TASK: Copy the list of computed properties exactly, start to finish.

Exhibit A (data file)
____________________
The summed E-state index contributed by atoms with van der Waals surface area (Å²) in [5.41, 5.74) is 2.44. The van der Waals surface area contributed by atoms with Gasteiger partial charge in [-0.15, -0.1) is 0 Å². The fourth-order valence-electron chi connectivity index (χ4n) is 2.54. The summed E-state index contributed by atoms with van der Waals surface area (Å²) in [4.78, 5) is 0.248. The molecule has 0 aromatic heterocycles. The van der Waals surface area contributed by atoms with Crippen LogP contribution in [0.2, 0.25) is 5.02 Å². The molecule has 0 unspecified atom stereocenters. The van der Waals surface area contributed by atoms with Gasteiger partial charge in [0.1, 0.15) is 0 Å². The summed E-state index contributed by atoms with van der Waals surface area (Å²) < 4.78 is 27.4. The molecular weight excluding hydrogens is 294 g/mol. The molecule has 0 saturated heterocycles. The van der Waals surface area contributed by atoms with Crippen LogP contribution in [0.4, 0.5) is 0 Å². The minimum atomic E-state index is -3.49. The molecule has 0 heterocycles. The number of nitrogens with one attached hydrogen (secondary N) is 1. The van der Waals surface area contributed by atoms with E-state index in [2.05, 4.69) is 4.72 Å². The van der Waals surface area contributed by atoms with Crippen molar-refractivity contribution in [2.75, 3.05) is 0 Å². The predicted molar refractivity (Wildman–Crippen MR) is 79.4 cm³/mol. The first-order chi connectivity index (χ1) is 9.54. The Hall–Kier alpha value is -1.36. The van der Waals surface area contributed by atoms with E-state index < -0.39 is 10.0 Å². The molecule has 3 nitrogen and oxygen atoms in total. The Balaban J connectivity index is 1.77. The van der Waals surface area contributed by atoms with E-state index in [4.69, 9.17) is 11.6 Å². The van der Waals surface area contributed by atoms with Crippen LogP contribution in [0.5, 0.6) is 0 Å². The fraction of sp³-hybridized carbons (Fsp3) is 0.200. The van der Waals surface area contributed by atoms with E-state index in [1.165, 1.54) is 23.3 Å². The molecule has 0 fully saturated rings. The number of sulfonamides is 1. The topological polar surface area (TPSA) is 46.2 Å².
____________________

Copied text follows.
The summed E-state index contributed by atoms with van der Waals surface area (Å²) in [5.41, 5.74) is 2.44. The van der Waals surface area contributed by atoms with Gasteiger partial charge in [-0.15, -0.1) is 0 Å². The fourth-order valence-electron chi connectivity index (χ4n) is 2.54. The summed E-state index contributed by atoms with van der Waals surface area (Å²) in [4.78, 5) is 0.248. The molecule has 0 aromatic heterocycles. The van der Waals surface area contributed by atoms with Crippen LogP contribution in [0.2, 0.25) is 5.02 Å². The molecule has 0 unspecified atom stereocenters. The van der Waals surface area contributed by atoms with Gasteiger partial charge in [0.1, 0.15) is 0 Å². The summed E-state index contributed by atoms with van der Waals surface area (Å²) < 4.78 is 27.4. The molecular weight excluding hydrogens is 294 g/mol. The molecule has 0 saturated heterocycles. The van der Waals surface area contributed by atoms with Crippen LogP contribution in [0.4, 0.5) is 0 Å². The minimum atomic E-state index is -3.49. The molecule has 0 heterocycles. The number of nitrogens with one attached hydrogen (secondary N) is 1. The van der Waals surface area contributed by atoms with E-state index in [2.05, 4.69) is 4.72 Å². The van der Waals surface area contributed by atoms with Crippen molar-refractivity contribution in [2.75, 3.05) is 0 Å². The predicted molar refractivity (Wildman–Crippen MR) is 79.4 cm³/mol. The first-order chi connectivity index (χ1) is 9.54. The Hall–Kier alpha value is -1.36. The van der Waals surface area contributed by atoms with E-state index < -0.39 is 10.0 Å². The molecule has 3 nitrogen and oxygen atoms in total. The Balaban J connectivity index is 1.77. The van der Waals surface area contributed by atoms with E-state index in [4.69, 9.17) is 11.6 Å². The van der Waals surface area contributed by atoms with Crippen LogP contribution in [0.5, 0.6) is 0 Å². The fraction of sp³-hybridized carbons (Fsp3) is 0.200. The van der Waals surface area contributed by atoms with E-state index in [1.165, 1.54) is 23.3 Å². The molecule has 0 fully saturated rings. The number of sulfonamides is 1. The topological polar surface area (TPSA) is 46.2 Å².